Friday, October 25, 2013

To Split Rock Lighthouse-04

(From an entry written on February 15th, 2013)

Yuki’s knocked up. It’s been long enough to be as certain as it gets, and that happened to be on Valentine’s Day. I knew that there were some cultural oddities about body functions, but this took the cake; she’s been actively tracking her cycles for years, with notes and annotations. I’m a little squicked out about that.

Been talking with the FEMA operator lately, about once a day or so, and he’s filled me in as best he can about what’s going on. The disaster was world-wide, and apparently an act of terrorism unlike any before it. The ten cities, world-wide, with the largest population centers got nuked off the face of the Earth simultaneously. Then came a global tidal wave of blue-white fire, something no one ever saw before—not even in the most ancient of texts—and ruined much of what remained. Everyone that was topside is believed dead, or will be soon enough.

This squares with what I heard out of Duluth, down to the instant rise of marauding gangs that already resorted to cannibalism, until that guy either fled or got eaten. FEMA’s response has been tied down due to serious logistical issues and unexpected pushback from survivors, but they’re progressing steadily and should be able to get to us by the turn of Spring at the latest. This I welcome, as I wonder if this disaster might affect weather patterns and extend this Winter long past its ordinary duration.

(From an entry written on February 17th)

Yuki’s calling me her husband now, and she’s told me that she thinks that the baby will be a girl. She wanted to know what my mother’s name was, and what it meant in English. I humored her, as it’s kept her focused on the here and now and not on things outside her control. I asked her what her folks were like, and she told me that she was an Onna and thus had a great family that spanned all of Japan. I hadn’t filled her in on the true scope of the disaster, but she’s more or less decided on making a go at family life with me. She’s settled down emotionally, for which I am grateful, but damn if this all did not escalate quickly. I now understand why my uncles were such unrepentant deadbeat dads.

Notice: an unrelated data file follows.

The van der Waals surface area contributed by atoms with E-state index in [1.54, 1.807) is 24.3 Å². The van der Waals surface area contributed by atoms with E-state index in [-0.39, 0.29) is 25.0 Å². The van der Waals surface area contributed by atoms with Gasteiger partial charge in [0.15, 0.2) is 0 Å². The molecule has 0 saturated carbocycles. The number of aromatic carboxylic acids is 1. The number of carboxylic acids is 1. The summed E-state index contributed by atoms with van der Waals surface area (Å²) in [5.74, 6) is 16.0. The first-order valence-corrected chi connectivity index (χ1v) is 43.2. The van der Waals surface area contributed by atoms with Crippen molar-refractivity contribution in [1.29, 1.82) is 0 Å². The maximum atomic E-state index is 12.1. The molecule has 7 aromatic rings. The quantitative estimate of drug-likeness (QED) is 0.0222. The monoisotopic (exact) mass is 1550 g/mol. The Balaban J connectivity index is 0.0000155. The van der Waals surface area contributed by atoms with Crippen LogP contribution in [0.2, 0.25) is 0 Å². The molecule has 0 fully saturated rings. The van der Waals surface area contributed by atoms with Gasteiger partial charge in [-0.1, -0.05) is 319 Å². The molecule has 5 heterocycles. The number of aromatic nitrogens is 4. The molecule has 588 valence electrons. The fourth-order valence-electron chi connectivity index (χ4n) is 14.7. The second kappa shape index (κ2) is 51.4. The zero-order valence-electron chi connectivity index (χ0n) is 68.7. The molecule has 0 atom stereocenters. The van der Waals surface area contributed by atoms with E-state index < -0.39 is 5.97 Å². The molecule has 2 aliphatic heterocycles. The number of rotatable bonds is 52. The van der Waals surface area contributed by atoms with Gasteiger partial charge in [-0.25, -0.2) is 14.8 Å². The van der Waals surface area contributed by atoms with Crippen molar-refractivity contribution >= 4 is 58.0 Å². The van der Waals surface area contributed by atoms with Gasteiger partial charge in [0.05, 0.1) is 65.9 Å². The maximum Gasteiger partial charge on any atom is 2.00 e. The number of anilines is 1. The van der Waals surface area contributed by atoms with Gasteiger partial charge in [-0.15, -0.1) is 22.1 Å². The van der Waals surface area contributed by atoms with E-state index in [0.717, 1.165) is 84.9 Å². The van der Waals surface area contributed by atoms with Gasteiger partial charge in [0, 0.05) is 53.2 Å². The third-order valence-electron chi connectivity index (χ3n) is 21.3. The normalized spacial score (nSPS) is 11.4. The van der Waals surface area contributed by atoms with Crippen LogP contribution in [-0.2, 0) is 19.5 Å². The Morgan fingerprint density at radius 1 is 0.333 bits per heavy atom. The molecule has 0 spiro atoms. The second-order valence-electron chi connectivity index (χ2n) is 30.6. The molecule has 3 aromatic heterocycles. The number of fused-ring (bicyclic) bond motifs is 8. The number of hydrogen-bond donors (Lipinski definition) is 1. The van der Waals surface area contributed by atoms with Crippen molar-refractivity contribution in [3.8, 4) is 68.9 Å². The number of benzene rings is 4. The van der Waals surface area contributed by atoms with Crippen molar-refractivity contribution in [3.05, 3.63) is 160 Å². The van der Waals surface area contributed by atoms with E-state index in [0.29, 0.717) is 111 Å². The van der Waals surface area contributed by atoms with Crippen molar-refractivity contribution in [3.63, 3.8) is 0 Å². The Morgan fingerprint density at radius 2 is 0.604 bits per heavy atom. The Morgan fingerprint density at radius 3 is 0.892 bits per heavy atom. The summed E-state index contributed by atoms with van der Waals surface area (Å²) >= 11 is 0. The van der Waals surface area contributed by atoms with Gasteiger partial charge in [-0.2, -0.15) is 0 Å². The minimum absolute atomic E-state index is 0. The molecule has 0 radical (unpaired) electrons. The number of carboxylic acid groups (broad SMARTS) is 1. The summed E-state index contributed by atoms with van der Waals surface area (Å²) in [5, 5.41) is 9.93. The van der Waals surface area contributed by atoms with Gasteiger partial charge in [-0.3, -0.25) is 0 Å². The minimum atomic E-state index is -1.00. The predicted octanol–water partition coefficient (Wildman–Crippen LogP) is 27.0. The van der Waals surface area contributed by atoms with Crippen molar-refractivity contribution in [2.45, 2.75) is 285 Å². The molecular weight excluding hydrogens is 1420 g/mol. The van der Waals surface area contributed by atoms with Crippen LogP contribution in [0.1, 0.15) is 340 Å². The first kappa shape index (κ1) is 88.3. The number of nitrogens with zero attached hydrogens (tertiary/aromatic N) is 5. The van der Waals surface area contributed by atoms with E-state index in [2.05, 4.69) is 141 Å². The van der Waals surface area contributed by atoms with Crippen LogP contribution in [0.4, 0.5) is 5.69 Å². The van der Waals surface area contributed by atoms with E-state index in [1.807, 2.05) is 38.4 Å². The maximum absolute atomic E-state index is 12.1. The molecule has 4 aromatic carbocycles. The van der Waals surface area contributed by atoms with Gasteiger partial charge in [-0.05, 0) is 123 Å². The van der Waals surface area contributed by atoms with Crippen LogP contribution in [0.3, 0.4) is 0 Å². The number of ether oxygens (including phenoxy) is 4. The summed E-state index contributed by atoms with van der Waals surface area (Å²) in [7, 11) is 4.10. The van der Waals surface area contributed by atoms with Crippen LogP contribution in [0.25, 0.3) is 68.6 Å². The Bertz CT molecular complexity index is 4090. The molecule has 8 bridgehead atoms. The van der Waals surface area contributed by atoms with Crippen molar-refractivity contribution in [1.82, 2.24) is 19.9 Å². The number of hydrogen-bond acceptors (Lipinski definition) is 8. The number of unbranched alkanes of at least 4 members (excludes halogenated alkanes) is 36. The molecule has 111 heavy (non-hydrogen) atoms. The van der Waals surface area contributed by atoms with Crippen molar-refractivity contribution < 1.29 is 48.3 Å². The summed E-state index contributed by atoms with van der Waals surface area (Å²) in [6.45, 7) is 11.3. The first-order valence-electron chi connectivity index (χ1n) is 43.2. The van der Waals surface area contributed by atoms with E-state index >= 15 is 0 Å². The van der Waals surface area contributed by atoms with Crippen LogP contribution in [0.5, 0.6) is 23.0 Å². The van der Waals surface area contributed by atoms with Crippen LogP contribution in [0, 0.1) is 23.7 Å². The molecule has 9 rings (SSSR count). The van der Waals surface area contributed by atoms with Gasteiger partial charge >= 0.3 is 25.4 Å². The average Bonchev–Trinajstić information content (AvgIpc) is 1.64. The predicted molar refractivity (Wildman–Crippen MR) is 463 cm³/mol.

Yuki’s calling me her husband now, and she’s told me that she thinks that the baby will be a girl. She wanted to know what my mother’s name was, and what it meant in English. I humored her, as it’s kept her focused on the here and now and not on things outside her control. I asked her what her folks were like, and she told me that she was an Onna and thus had a great family that spanned all of Japan. I hadn’t filled her in on the true scope of the disaster, but she’s more or less decided on making a go at family life with me. She’s settled down emotionally, for which I am grateful, but damn if this all did not escalate quickly. I now understand why my uncles were such unrepentant deadbeat dads.

I’ve kept Yuki informed on FEMA’s activities, as much as I know of them, but she’s not that excited about it. She’s satisfied with staying here. I get it, but her stern tone has me thinking that she’ll resist removal, and she’s telling me that I ought to stick to my guns about making this a settlement and grow our own community here instead of going back with FEMA. I’m unsure about a lot of stuff about this now that FEMA’s involved, but there is one thing I am sure about: I never said one word about any of this to Yuki, so how did she learn what my plan was- is? She’s messing with my head.

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